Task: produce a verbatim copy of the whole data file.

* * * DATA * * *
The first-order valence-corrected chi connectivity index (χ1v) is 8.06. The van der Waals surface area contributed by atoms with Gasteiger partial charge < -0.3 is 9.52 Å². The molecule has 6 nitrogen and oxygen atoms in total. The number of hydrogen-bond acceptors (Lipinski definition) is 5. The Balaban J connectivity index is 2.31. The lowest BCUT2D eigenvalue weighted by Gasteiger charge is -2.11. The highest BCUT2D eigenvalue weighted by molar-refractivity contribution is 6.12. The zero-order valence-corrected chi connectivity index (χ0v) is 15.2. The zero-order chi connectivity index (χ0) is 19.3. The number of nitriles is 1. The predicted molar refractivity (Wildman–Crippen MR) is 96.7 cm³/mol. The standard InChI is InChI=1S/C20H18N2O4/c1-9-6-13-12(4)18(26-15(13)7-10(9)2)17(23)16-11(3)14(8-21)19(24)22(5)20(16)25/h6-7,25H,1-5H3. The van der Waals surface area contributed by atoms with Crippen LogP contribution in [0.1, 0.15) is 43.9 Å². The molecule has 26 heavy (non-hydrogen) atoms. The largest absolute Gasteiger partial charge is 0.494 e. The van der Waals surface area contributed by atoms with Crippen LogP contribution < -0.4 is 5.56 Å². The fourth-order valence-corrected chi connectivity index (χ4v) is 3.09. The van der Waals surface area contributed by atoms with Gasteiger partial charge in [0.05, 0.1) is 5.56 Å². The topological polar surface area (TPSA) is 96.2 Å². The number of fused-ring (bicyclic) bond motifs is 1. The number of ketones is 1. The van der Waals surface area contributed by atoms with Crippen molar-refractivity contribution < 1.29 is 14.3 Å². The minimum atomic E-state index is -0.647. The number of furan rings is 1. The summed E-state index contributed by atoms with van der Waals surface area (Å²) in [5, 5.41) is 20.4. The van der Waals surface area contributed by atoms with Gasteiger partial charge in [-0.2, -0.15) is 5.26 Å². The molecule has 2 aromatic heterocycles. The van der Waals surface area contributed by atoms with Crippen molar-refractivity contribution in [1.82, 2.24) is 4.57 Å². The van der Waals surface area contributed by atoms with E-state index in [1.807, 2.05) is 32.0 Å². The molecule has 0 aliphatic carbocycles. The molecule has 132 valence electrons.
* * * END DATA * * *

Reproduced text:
The first-order valence-corrected chi connectivity index (χ1v) is 8.06. The van der Waals surface area contributed by atoms with Gasteiger partial charge < -0.3 is 9.52 Å². The molecule has 6 nitrogen and oxygen atoms in total. The number of hydrogen-bond acceptors (Lipinski definition) is 5. The Balaban J connectivity index is 2.31. The lowest BCUT2D eigenvalue weighted by Gasteiger charge is -2.11. The highest BCUT2D eigenvalue weighted by molar-refractivity contribution is 6.12. The zero-order valence-corrected chi connectivity index (χ0v) is 15.2. The zero-order chi connectivity index (χ0) is 19.3. The number of nitriles is 1. The predicted molar refractivity (Wildman–Crippen MR) is 96.7 cm³/mol. The standard InChI is InChI=1S/C20H18N2O4/c1-9-6-13-12(4)18(26-15(13)7-10(9)2)17(23)16-11(3)14(8-21)19(24)22(5)20(16)25/h6-7,25H,1-5H3. The van der Waals surface area contributed by atoms with Crippen LogP contribution in [0.1, 0.15) is 43.9 Å². The molecule has 26 heavy (non-hydrogen) atoms. The largest absolute Gasteiger partial charge is 0.494 e. The van der Waals surface area contributed by atoms with Crippen LogP contribution < -0.4 is 5.56 Å². The fourth-order valence-corrected chi connectivity index (χ4v) is 3.09. The van der Waals surface area contributed by atoms with Gasteiger partial charge in [0.05, 0.1) is 5.56 Å². The topological polar surface area (TPSA) is 96.2 Å². The number of fused-ring (bicyclic) bond motifs is 1. The number of ketones is 1. The van der Waals surface area contributed by atoms with Crippen molar-refractivity contribution < 1.29 is 14.3 Å². The minimum atomic E-state index is -0.647. The number of furan rings is 1. The summed E-state index contributed by atoms with van der Waals surface area (Å²) in [5, 5.41) is 20.4. The van der Waals surface area contributed by atoms with Gasteiger partial charge in [-0.2, -0.15) is 5.26 Å². The molecule has 2 aromatic heterocycles. The van der Waals surface area contributed by atoms with Crippen molar-refractivity contribution in [1.82, 2.24) is 4.57 Å². The van der Waals surface area contributed by atoms with E-state index in [1.807, 2.05) is 32.0 Å². The molecule has 0 aliphatic carbocycles. The molecule has 132 valence electrons.